Licensure is required in the state where the forensic pathologist practices. Board certification is not a legal requirement, but most pathologists obtain certification through the American Board of Pathology to demonstrate their competence and commitment to the field. Some employers may make board certification a condition of hire or retention. Certification is earned through a combination of education and work experience.
Being a forensic pathologist is not for the faint of heart. The work can be gruesome. In addition to medical aspects of the job, good communication skills are required, as forensic pathologists deal with bereaved family members, law enforcement, lawyers and even the media. In high profile cases, there can be intense pressure to collect evidence.
Forensic pathologists work for government agencies at city, county and federal agencies. Some work in hospitals, medical schools or in solo or group private practice. According to the National Association of Medical Examiners, approximately 500,000 deaths a year are referred to forensic pathologists, or medical examiners, for investigation.
Forensic pathologists spend most of their workday in a laboratory, where they perform autopsies. The autopsy requires careful inspection of the body, removal and weighing of organs and the examination of tissue under a microscope. Forensic pathologists spend part of their day writing reports. They may also visit crime scenes or make court appearances. The job is somewhat demanding physically, as forensic pathologists spend considerable time on their feet. Excellent manual dexterity is required, as the forensic pathologist uses various small tools for some of the delicate procedures that must be performed. There is some risk, because of potential exposure to infectious diseases, but protective gear such as gloves, masks and specialty clothing will greatly reduce that risk. The primary occupational hazard is the emotional toll it can take on a doctor. Dealing with graphic violence on a regular basis can be stressful.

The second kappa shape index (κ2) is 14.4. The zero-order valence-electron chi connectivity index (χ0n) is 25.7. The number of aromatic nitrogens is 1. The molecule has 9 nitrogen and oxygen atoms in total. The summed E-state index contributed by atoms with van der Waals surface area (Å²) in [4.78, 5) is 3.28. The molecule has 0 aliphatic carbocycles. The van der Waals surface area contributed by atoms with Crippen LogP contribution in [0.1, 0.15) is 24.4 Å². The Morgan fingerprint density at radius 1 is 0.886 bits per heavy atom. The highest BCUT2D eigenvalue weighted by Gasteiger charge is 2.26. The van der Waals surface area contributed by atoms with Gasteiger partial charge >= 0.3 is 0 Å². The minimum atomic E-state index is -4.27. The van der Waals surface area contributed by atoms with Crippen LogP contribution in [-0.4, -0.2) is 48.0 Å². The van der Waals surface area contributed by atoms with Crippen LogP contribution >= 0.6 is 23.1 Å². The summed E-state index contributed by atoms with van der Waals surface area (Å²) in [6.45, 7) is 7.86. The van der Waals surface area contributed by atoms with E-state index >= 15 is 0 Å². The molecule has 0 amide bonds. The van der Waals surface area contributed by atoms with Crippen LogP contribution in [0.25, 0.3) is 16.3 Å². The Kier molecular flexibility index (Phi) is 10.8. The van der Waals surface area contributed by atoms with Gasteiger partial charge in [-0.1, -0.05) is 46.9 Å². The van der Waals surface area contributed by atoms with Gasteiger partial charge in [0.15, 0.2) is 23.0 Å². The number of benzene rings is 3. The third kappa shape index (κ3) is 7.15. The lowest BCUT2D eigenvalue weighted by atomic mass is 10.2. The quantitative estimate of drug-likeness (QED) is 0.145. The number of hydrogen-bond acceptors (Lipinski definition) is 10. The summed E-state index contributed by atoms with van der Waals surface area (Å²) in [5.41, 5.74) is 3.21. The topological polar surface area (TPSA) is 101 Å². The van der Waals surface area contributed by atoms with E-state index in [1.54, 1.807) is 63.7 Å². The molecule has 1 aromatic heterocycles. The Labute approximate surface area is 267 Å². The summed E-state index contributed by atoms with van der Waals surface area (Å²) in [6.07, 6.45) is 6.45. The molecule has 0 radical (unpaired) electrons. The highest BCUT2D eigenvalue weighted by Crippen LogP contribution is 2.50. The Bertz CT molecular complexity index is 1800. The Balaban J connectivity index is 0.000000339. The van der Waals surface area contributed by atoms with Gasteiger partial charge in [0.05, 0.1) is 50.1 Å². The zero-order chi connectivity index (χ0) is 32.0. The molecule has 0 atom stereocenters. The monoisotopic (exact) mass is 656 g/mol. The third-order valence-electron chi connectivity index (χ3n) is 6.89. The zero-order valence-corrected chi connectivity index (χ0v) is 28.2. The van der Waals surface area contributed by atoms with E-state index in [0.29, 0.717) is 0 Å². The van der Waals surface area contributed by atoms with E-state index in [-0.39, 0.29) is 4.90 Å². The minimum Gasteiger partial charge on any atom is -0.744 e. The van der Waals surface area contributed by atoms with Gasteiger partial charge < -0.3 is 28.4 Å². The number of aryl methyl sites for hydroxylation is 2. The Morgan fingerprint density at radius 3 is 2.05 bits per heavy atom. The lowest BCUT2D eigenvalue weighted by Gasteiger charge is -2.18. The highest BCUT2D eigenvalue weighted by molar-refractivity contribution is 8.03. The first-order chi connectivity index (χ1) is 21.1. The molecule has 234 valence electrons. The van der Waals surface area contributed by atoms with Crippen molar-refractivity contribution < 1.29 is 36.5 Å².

Forensic Pathologist Job Outlook and Salary Average
The forensic pathology salary has a broad range, typically from $105,000 to $500,00 per year. A number of factors can influence pay, including employer, geographic location, education, skills and experience. Death is a natural part of the life cycle, so there will always be work for forensic pathologists. Typically, forensic pathologist benefits include health care and a retirement plan; some employers may also offer hiring and retention incentives.
The U.S. Bureau of Labor Statistics tracks data and makes projections for all civilian jobs. Although the BLS does not specifically capture data on pathologists, it does predict that overall job growth for physicians and surgeons will be about 13 percent through 2026, a rate that's considered higher than average, compared to all other jobs.
Denise Dayton is a a freelance writer who specializes in business, education and technology. She has written for eHow.com, Library Journal, The Searcher, Bureau of Education and Research, and corporate clients.